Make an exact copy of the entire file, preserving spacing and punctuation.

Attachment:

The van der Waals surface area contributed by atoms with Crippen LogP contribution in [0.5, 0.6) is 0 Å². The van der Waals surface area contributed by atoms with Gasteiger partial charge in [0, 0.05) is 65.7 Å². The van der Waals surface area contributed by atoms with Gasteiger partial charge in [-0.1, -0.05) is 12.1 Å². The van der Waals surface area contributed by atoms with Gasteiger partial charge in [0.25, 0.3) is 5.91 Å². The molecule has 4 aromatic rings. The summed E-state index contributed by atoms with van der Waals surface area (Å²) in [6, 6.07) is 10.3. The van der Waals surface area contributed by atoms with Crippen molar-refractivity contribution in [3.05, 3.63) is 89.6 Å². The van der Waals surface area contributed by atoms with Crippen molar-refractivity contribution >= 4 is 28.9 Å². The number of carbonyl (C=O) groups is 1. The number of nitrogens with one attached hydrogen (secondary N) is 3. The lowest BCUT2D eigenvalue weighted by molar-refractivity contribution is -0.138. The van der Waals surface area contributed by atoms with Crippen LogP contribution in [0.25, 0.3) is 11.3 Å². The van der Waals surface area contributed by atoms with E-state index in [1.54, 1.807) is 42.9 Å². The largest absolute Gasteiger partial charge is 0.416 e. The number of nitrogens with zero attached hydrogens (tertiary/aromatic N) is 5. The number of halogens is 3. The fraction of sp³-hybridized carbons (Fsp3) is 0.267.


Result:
The van der Waals surface area contributed by atoms with Crippen LogP contribution in [0.5, 0.6) is 0 Å². The van der Waals surface area contributed by atoms with Gasteiger partial charge in [0, 0.05) is 65.7 Å². The van der Waals surface area contributed by atoms with Gasteiger partial charge in [-0.1, -0.05) is 12.1 Å². The van der Waals surface area contributed by atoms with Gasteiger partial charge in [0.25, 0.3) is 5.91 Å². The molecule has 4 aromatic rings. The summed E-state index contributed by atoms with van der Waals surface area (Å²) in [6, 6.07) is 10.3. The van der Waals surface area contributed by atoms with Crippen molar-refractivity contribution in [3.05, 3.63) is 89.6 Å². The van der Waals surface area contributed by atoms with Crippen molar-refractivity contribution >= 4 is 28.9 Å². The number of carbonyl (C=O) groups is 1. The number of nitrogens with one attached hydrogen (secondary N) is 3. The lowest BCUT2D eigenvalue weighted by molar-refractivity contribution is -0.138. The van der Waals surface area contributed by atoms with Crippen LogP contribution in [0.25, 0.3) is 11.3 Å². The van der Waals surface area contributed by atoms with E-state index in [1.54, 1.807) is 42.9 Å². The largest absolute Gasteiger partial charge is 0.416 e. The number of nitrogens with zero attached hydrogens (tertiary/aromatic N) is 5. The number of halogens is 3. The fraction of sp³-hybridized carbons (Fsp3) is 0.267.